Posts Tagged ‘solar energy’

Mad Hedge Fund Trader’s Global Market Comments

Mad Hedge Fund Trader’s Global Market Comments
October 6, 2009

Featured Trades: (OBAMA), (FSLR), (SOLAR) 

1) If you wonder where I am on the evening of Thursday, October 15, I will be having dinner with Barrack Obama, President of the United States. I received the invitation to San Francisco’s exclusive Saint Francis Hotel to meet the Commander-in-Chief with 250 of the city’s “A-listers,” which I have reproduced below. Of course $30,400 for two is a bargain to sit down with the most powerful man in the world, but that doesn’t include another $10,000 for my date’s dress. I have been asked to arrive two hours early to provide for security screening. With my opinions plastered all over the Internet, that will no doubt involve a full proctologic exam. But hey, anything for some overcooked chicken.  Times are hard, and we all have to do our bit to stimulate the economy. Maybe I should go for a table of ten for only $150,000? Until then I shall be boning up on subjects I know are dear to the President’s heart to make chit chat, like playoffs for college football, or how he got stiffed in his Chicago Olympic bid. He could have made such a killing renting out his Hyde Park house that I visited last December (click here for story ), which would have been walking distance from many of the events! How much do you think I should  leave for a tip?
 

     Obama2.jpg picture by madhedge    
 
 
Obama5.jpg picture by madhedge 
 
 
2) Solar is about to become a big part of our lives, as it careens toward long sought profitability, and it will suit you to learn more about it. To get a good introduction to the industry, both through some good engineering statistics and some great pictures, then check out the September edition of National Geographic magazine by clicking here. Total world electricity demand today is 16 terawatts (16,000 megawatts), and that is expected to grow to 20 terawatts by 2020. Solar comes in two flavors, thermal and photovoltaic (PV). Thermal is the old dinosaur technology, with thousands of convex mirrors arrayed to heat piped oil, which is then used to power a conventional steam power plan, converting about 24% of the sun’s energy into electricity. The future is with photovoltaic


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Solar Panel Glut

Solar stock lovers, here are a few articles reporting a glut in solar panels likely to persist for years. - Ilene

Solar Panel Glut Will Scorch Small Players (CSIQ, FSLR, SPWRA)

solar panelsCourtesy of Lawrence Delevingne at Clusterstock

The predicted story of 2009 for solar — crushed demand leading to a major glut in panels — is playing out even worse than expected.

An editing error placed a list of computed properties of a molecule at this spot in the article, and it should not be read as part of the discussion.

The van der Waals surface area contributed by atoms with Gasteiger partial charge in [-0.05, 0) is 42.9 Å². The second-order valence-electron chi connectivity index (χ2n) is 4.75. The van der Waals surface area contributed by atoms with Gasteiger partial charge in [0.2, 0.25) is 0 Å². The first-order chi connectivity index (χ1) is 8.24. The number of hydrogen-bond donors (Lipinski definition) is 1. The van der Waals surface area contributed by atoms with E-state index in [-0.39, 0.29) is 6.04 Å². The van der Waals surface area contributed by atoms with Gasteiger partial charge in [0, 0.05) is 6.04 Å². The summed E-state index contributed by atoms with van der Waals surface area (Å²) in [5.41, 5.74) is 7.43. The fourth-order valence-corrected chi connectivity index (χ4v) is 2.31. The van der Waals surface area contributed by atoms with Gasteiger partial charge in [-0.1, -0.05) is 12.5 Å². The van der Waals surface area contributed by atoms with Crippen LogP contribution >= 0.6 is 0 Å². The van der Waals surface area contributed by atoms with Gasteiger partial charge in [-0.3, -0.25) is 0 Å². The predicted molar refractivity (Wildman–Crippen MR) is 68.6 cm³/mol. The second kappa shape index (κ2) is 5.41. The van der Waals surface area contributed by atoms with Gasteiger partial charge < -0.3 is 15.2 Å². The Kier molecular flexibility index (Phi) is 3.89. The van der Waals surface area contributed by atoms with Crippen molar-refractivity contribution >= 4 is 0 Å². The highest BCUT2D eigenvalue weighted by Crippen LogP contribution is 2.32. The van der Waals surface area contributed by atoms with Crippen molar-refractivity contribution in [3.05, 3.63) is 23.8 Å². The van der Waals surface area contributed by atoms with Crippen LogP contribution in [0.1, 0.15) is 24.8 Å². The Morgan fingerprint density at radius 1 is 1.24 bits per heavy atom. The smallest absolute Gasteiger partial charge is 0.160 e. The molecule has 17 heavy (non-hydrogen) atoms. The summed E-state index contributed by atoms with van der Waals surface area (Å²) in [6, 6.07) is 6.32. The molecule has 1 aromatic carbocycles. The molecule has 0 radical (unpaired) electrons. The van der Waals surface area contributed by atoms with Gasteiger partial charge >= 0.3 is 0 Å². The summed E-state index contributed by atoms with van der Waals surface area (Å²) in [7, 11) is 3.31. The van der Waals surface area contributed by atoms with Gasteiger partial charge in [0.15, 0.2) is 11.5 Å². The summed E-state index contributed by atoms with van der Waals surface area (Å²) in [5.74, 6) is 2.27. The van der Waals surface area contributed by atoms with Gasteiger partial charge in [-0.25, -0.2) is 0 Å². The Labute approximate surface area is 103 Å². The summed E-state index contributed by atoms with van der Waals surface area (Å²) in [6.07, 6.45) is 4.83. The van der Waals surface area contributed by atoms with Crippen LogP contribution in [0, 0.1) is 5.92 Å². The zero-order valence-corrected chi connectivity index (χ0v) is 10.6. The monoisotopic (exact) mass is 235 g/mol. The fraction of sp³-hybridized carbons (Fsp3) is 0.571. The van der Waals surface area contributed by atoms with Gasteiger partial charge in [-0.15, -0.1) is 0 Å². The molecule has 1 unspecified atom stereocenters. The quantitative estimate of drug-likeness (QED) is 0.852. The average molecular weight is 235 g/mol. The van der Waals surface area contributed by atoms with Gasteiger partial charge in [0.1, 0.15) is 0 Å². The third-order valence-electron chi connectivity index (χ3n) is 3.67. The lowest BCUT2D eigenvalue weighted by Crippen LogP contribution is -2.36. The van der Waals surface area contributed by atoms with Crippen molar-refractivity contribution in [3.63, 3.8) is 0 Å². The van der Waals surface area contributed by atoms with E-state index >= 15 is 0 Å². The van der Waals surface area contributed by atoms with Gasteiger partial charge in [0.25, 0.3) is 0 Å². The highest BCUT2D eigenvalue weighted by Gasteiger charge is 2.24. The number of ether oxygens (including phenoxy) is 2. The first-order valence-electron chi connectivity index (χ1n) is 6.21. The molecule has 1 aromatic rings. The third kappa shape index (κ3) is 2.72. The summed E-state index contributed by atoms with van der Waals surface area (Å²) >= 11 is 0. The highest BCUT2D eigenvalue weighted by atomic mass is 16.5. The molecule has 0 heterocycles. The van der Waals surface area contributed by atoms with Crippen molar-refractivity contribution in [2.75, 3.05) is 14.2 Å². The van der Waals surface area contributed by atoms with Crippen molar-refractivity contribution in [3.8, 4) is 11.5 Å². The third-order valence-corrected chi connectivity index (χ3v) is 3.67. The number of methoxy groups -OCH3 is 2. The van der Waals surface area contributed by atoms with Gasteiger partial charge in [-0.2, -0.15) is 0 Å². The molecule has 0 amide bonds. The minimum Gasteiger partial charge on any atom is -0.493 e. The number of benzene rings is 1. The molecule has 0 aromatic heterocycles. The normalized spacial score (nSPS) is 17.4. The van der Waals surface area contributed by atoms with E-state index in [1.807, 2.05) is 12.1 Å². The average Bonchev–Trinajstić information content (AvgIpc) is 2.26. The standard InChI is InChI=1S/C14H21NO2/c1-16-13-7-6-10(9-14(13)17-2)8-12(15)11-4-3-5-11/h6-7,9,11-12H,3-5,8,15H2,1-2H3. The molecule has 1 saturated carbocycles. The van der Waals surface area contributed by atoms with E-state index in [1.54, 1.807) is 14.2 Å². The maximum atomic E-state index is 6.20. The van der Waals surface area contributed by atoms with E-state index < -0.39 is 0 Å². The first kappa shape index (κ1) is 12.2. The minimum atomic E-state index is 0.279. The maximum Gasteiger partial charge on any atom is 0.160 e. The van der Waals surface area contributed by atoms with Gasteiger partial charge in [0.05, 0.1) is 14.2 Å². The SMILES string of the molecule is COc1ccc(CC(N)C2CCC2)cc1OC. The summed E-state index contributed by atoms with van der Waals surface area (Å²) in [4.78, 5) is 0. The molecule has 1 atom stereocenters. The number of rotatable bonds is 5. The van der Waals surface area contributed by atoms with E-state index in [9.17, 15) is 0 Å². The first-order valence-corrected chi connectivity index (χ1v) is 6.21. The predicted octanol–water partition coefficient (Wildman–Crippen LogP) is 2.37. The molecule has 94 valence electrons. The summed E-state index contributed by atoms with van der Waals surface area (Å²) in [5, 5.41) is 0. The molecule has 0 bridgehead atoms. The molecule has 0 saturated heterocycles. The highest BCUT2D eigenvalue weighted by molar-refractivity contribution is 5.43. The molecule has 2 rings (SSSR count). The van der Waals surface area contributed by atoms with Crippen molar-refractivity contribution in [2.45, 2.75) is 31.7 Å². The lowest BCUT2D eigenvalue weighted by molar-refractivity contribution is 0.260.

A new report from research firm DisplaySearch says solar panel production is up 56% this year versus last, while demand is down 17%.

This wild imbalance will clobber the small fish in the market.

Charles Annis, author of the DisplaySearch report, tells us to expect "rapid price declines, building inventories, lower profit margins, losses for many, and likely some industry consolidation."

It’s not all bad. "The current ‘Solar Cycle’ is severe due to changes in policy and the economy, but another boom will come and the industry will continue to grow and mature."

Stefan de Haan, senior analyst of photovoltaics at iSuppli says the over-supply is going to be monstrous. "Our actual numbers translate into a module oversupply of 90% this year. This is the peak of the module "glut". From 2010 on, the situation will ease due to adjusted production volumes and increased end-user demand."

So, who’s in trouble? iSuppli’s de Haan mentions Solon (one of the biggest European producers) and new polysilicon manufacturers using the "Siemens" process, many of them from China.

Climatewire points to to Advent Solar, DayStar Technologies and Blue Square Energy as "among the solar companies in the United States that are feeling the pinch and could be shaky."

But why are big fish like First Solar (FSLR), SunPower (SPWRA) and Canadian Solar (CSIQ) — who all turned in good second quarter financial results — doing well?

"In most cases, costs will be decisive," says de Haan. First Solar benefits from a cost advantage, SunPower has a better brand so it can command a premium, and "they benefit from the developing Californian market – small in absolute numbers, but growing significantly."

Adds Annis: "The PV supply chain is very broad based. The effects of the glut affect different companies quite differently. The companies you mention are all market leaders, are vertically integrated, benefit from scale of manufacturing and long term supply contracts. They have low costs per watt and even with the dramatic reduction in module pricing, costs…
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About Phil:

Philip R. Davis is a founder Phil's Stock World, a stock and options trading site that teaches the art of options trading to newcomers and devises advanced strategies for expert traders...

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About Ilene:

Ilene is editor and affiliate program coordinator for PSW. Contact Ilene to learn about our affiliate and content sharing programs.